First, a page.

Cyclones Couldn’t Quite Catch The Mountaineers
Win or lose, Iowa State coach Matt Campbell says, the season is a marathon with plenty of opportunities to gain or lose ground.
The Cyclones couldn’t quite catch West Virginia in a 20-16 Big 12 loss at Milan Puskar Stadium Saturday night, but Campbell was at least proud of the fact his team kept up the chase until the finish line.
“I say after we win or lose, it’s a marathon, not a spring,” Campbell said. “It’s your ability to learn and grow. At the end, you look back at it and say, ‘Who are we? What did we accomplish?’ “
Iowa State (6-3, 4-2) entered the game ranked No. 15 and with shocking wins over Oklahoma and Texas Christian under its belt. But a 20-3 halftime deficit was too much to overcome in the end.
“We hurt ourselves today in the first half,” senior linebacker Joel Lanning said. “In the second half we were a different team.”
A couple long passes from the arm of WVU’s Will Grier helped build the Mountaineers’ first-half advantage.
On WVU’s third play from scrimmage, Ka’Raun White hauled in a Grier pass and scampered down the sidelines for an apparent 73-yard touchdown. But a replay review showed White stepped out of bounds at the Iowa State 10. No matter, Grier hit David Sills V for a touchdown on the next play.
In the second quarter, White badly beat Iowa State safety Reggie Wilkerson on a TD pass from Grier that covered 55 yards. Evan Staley’s 36-yard field goal with 6:20 in the first half, gave the Mountaineers a 20-0 lead.
Campbell noted that both of White’s big catches came on third down and after Grier had scrambled to buy more time.
“We’ve got to be more effective in situational football,” Campbell said. “I’m not sure if that’s an alignment piece or a playing-the-football piece, we weren’t as sharp as we have been (in the secondary).”
Iowa State managed to score before halftime when Garrett Owens hit a 42-yard field goal with 1:46 left in the half.
The Mountaineers moved 64 yards in eight plays, setting up a 34-yard field goal attempt by Staley but the kick sailed wide left as the first-half clock expired.
“That missed field goal gave us a little momentum,” Lanning said.
Grier missed on only one pass in the first half, completing 12 of 13 for 233 yards and two scores without a sack or interception. Meanwhile, Justin Crawford was churning out tough inside yardage, finishing the first 30 minutes with 83 yards on 19 carries.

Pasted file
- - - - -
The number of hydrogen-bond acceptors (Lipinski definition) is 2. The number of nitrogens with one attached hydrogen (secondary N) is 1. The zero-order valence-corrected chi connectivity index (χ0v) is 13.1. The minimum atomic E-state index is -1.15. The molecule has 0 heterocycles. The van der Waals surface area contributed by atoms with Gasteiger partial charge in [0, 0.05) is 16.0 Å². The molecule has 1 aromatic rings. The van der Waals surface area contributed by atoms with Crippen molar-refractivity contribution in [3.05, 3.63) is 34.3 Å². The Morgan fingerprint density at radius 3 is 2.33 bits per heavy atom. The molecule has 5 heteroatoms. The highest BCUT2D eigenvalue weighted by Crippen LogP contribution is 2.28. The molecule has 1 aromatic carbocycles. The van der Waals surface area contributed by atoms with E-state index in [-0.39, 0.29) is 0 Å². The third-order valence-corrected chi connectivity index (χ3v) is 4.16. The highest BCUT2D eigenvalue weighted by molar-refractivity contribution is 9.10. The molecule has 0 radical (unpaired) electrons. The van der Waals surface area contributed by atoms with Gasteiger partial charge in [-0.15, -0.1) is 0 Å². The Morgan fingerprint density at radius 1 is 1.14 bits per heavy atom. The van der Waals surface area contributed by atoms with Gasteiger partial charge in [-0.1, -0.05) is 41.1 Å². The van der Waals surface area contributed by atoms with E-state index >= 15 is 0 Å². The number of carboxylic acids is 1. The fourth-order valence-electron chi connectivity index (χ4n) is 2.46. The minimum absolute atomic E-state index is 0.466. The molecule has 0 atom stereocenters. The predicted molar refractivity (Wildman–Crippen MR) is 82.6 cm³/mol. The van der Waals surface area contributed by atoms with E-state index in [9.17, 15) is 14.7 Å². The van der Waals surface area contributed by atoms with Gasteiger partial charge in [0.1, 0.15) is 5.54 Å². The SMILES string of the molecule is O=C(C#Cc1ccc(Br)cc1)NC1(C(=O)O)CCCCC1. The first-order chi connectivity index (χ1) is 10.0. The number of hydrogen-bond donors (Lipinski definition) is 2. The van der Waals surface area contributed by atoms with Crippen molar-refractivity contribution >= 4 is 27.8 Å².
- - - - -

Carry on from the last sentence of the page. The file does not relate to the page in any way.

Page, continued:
Iowa State had only three first downs and had just 112 yards on 27 first-half plays.
“(WVU) really came out with a lot of energy in the first half, “ Cyclones’ receiver Allen Lazard said. “They play an odd defense. We hadn’t seen it all year and we didn’t execute.”
But, as Campbell said, Iowa State, “flipped the script” in the second half, controlling the ball in the third quarter with long drives that resulted in 13 points. The Cyclones cut the score to 20-10 on Kyle Kempt’s 1-yard pass to Lazard, capping a 10-play, 86-yard drive on their first possession.
On the ensuing possession, Iowa State’s defense stopped WVU twice from picking up two yards, as the Mountaineers turned the ball over on downs after Crawford failed to convert a fourth-and-two from the Iowa State 35-yard line.
The Cyclones fashioned another 10-play drive, this one aided by two pass interference calls on WVU cornerback Hakeem Bailey. Owens’ 18-yard field goal cut WVU’s lead to 20-13.
Iowa State had a chance to tie the score with 7:19 left to play but Campbell elected to kick a field goal facing a fourth-and-five on the WVU 7.
“I thought we were coming back into the game and we were playing really good defense,” Campbell said. “I thought we’d get the ball back.”
Indeed, after a defensive stop, the Cyclones did get the ball back with 4:57 to play but couldn’t move past their own 37. On fourth-and-seven, Kempt threw an incomplete pass.
“All I ask is that we play as hard as we can and that part of it, I never really worry about,” Campbell said.